December 2007 - January 2008

Arts & Letters

‘How to Talk about Books You Haven’t Read’ by Pierre Bayard

By Zora Simic

According to Pierre Bayard, a professor of literature at the University of Paris, you do not have to read books to be able to speak about them with confidence - even when standing at the lectern. What allows this subterfuge to continue is mutual complicity. Still, Bayard does not want to make readers feel ashamed of that pile of untouched volumes by the bed. Instead he demonstrates that not reading need not compromise intelligence. It may even enhance it: “With cultural literacy comes the inherent threat of vanishing in other people’s books, a threat it is vital to escape if we are to create any work of our own.”

Drawing on psychology, anthropology, pop culture and literature, Bayard considers the place of books in the postmodern world. “There is,” he writes, “a tacit understanding in our culture that one must read a book in order to talk about it with any precision.” Challenging this idea, he argues that not reading can improve your love life, ward off memory failure and prevent existential crises. Contrary to popular belief, Bayard claims, great literature cannot transcend time, place and culture. Rather, our reading - or non-reading - practices are shaped by our “collective libraries” and “inner books”.

These are audacious claims, and How to Talk about Books You Haven’t Read is a cheeky work. With that title, Bayard is daring people not to read his book and inviting bad jokes from reviewers. He is also guaranteeing healthy sales. In an era where publications about the Greatest Books of All Time are proliferating, Bayard has intuited that perhaps what is driving the market is not so much the urge to master the canon as the need for advice on pretending that you have. All the better, too, that he is French - we love having the French lecture us on how we can eat cheese and not get fat, or how philosophy can improve our lives. Yet this book is no gimmick. Truth be told, it is reading reviews such as this one that helps us talk about books we haven’t read. Bayard’s is a different proposition; it demands more than the skim-read he ruefully suggests is best practice.

Cover: December 2007 - January 2008

December 2007 - January 2008

From the front page

Climate sums fail

Our debate looks only at one side of the ledger

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Can ‘Eat the Problem’ solve the problem?

Mona’s new project explores our fraught ethics of consumption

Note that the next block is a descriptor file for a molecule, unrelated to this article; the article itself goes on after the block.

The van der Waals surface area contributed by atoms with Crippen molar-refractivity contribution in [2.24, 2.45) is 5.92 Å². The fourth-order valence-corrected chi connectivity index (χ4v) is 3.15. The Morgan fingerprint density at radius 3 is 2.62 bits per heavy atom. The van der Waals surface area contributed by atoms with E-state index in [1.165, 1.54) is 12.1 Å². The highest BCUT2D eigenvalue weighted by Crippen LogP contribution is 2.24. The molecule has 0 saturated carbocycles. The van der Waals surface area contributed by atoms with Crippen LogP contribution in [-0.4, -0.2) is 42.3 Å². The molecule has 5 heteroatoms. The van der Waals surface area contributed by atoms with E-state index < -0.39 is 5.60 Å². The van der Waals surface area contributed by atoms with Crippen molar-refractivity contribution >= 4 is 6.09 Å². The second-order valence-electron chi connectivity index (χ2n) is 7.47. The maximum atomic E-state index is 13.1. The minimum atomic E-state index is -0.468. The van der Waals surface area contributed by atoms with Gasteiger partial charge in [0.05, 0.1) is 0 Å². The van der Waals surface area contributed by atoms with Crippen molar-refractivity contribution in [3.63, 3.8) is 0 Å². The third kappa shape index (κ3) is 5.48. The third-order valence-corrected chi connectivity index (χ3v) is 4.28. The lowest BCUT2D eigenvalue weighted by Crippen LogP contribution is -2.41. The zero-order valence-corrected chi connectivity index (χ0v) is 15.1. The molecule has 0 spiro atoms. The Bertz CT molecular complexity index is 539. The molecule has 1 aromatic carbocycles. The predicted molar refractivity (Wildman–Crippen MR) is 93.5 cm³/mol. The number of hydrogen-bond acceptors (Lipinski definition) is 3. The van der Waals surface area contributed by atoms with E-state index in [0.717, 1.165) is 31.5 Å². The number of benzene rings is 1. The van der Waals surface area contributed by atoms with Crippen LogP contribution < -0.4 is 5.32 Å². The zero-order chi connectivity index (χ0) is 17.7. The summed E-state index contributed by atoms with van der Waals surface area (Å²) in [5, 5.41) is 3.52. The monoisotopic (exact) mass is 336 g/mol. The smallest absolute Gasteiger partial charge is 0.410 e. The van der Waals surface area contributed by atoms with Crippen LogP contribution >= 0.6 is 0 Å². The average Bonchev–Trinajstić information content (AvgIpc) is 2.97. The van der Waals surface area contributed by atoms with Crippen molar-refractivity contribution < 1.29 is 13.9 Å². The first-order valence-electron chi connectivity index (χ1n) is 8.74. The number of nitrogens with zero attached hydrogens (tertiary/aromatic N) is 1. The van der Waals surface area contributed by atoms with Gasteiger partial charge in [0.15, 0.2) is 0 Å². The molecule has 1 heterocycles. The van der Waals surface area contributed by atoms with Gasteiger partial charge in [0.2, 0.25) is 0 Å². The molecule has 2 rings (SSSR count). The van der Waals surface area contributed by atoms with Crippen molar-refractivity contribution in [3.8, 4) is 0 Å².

Image of ‘Islands’ by Peggy Frew

‘Islands’ by Peggy Frew

The bestselling author delivers a nuanced examination of family tragedy

Image from ‘Janet Laurence: After Nature’

‘Janet Laurence: After Nature’ at the MCA

This survey offers a root and branch study of the natural world’s fragility


In This Issue

Peter Craven's Best Books for Summer 2007-08

Mission drift

A report from Afghanistan
Words: Shane Maloney | Illustration: Chris Grosz

Kylie Minogue & Michael Hutchence

New Teeth for Aunty

Reinvigorating the national broadcaster

More in Arts & Letters

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Missing witnesses: Valeria Luiselli’s ‘Lost Children Archive’

The Mexican ‘documentary fiction’ writer delivers a polyphonic road trip

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David Malouf’s new worlds

Consciousness is at the heart of the celebrated author’s body of work

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A black woman in space: Solange’s ‘When I Get Home’

Songs distilled from the quiet expanses of high art and black culture

Haruki to Highsmith: Lee Chang-dong’s ‘Burning’

Mr Ripley echoes through a masterful tale of class tensions in Seoul


More in Noted

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‘Islands’ by Peggy Frew

The bestselling author delivers a nuanced examination of family tragedy

‘Who Killed My Father’ by Édouard Louis (trans. Lorin Stein)

Political rage fuels the French author’s account of a fraught father–son relationship

‘Exploded View’ by Carrie Tiffany

This new novel is most striking in how it diverges from its predecessors

‘Zebra and Other Stories’ by Debra Adelaide

Difficult-to-grasp characters populate this new collection


Read on

Image from ‘Eat the Problem’

Can ‘Eat the Problem’ solve the problem?

Mona’s new project explores our fraught ethics of consumption

Image from ‘Janet Laurence: After Nature’

‘Janet Laurence: After Nature’ at the MCA

This survey offers a root and branch study of the natural world’s fragility

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Scott Morrison’s short-sighted defence of cars with grunt

Our leader remains in Luddite denial about electric vehicles

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Terry Gilliam’s ‘The Man Who Killed Don Quixote’

The contrary director’s 30-year quest comes to a suitably ludicrous end


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